Khan has already watched “Parwaaz Hai Junoon” twice with her Chinese and Pakistani friends in Beijing. One of the highlights of the movie is that it features the JF-17 fighter jets jointly manufactured by China and Pakistan.
“It is a very patriotic movie. It shows young people that are passionate about making a positive change. This is something that the Chinese people connected with,” Khan said pointing out that many of the recent big box office hits in China have been on a similar patriotic topic.
The picturesque locations appear to be another highlight of the movie. “The movie is shot in northern Pakistan, which is very beautiful. It is the meeting point of the Hindu Kush, Karakoram and the Himalaya mountain ranges. So, the scenes in that movie are absolutely stunning,” she said.
“The comments on Chinese social media apps, and also my friends who watched it, showed how amazed they were at the beautiful sceneries – the magnificent glaciers, mountains, and even the greenery, etc.,” the Pakistani researcher said with a hint of patriotic pride.
Before “Parwaaz Hai Junoon”, the 2017 romance film “Chalay Thay Saath” became the first Pakistani film to be screened in Hong Kong, but it never made it to the mainland. The film features Chinese Canadian actor Kent S. Leung as a Chinese traveller who falls in love with a Pakistani girl.
Only a handful of Pakistani movies have hit the theatres in China ever. The 1956 film “Baaghi” – supposedly based on a Chinese folktale – is believed to be the first of the lot. It was screened in China in the 1960s. Romantic drama “Mera Naam Hai Mohabbat” (1975) is another prominent Pakistani movie that saw a limited release in China.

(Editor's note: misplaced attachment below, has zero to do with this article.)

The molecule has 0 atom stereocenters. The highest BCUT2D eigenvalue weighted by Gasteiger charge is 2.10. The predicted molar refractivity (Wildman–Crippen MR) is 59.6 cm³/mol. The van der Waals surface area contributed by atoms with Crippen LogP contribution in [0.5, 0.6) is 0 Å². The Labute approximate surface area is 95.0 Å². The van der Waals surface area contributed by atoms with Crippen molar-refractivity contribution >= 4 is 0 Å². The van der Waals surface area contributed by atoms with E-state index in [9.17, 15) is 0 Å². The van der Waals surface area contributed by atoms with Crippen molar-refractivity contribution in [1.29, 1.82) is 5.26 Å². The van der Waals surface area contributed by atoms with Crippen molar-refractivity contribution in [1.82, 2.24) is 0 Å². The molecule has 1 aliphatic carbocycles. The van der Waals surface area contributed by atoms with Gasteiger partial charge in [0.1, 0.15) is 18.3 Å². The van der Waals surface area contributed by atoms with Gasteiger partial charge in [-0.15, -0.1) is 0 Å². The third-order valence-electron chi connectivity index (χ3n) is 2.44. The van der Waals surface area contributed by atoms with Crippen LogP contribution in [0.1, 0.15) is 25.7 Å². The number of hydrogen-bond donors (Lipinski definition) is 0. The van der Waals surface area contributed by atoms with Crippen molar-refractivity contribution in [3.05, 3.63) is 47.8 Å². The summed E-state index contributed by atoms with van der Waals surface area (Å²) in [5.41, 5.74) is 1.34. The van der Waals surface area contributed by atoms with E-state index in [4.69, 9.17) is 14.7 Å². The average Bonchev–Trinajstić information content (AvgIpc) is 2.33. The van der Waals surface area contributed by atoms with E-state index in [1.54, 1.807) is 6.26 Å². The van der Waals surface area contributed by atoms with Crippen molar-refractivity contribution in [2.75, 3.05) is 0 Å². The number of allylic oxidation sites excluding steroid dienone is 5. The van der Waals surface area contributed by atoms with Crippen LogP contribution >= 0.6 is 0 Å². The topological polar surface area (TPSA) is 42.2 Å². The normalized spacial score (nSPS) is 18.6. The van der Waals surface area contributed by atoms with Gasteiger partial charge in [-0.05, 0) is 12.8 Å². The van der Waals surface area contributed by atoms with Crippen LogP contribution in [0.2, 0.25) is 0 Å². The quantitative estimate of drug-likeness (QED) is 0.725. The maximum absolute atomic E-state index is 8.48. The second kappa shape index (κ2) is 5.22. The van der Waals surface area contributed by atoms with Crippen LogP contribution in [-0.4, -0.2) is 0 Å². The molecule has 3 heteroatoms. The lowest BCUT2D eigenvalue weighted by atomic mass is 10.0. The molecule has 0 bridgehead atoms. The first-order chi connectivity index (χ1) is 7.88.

Lollywood Eyes China
Up until the 1970s, Pakistan had a thriving film industry, popularly called “Lollywood”, a portmanteau of the industry’s hub in Lahore and Hollywood. From the production of 100 films annually in the 1970s, it nosedived sharply to just 20 films in 2018.
The Chinese film industry, in contrast, came almost to a standstill from 1967 to 1972 during the Cultural Revolution and took off again after the country embraced liberalization in 1979. In recent years, China has transformed itself into one of the global hubs of movie production and the world’s largest film market.
Access to China’s vast film market will no doubt be a game-changer for Pakistan’s fledgling film industry and is key for its revival, but Khan felt that Lollywood will have to lift its game to gain entry into this highly competitive space.
“The Chinese market is huge and, most importantly, open to experiencing new cultures. Movies from all over the world are welcome here. However, it isn’t easy to enter the Chinese market because there’s only a limited number of foreign movies that can be released every year. So worldwide, the best movies are competing for a limited space,” she explained.
“This is one aspect that we need to focus on,” she said, hoping that joint productions with China may be one way to gain a foothold. Khan is hopeful that future joint productions could be filmed in Pakistan to take advantage of its natural and diverse locations. “That could be a starting point,” she quipped.
Khan also felt that the Pakistani people’s inherent interest in China could also make the South Asian country of 212 million a viable market for Chinese movies. “Pakistanis are interested in knowing more about Chinese culture. So, for Chinese films to enter Pakistani cinemas is relatively easier.”
She contended that releasing Chinese movies dubbed in Urdu, Pakistan’s national language, and vice versa, will be an idea worth a shot as people “are more comfortable in the local languages.”
Source: Belt & Road News https://www.beltandroad.news/2020/11/27/china-pakistan-film-collaboration-shows-bris-socio-cultural-vision/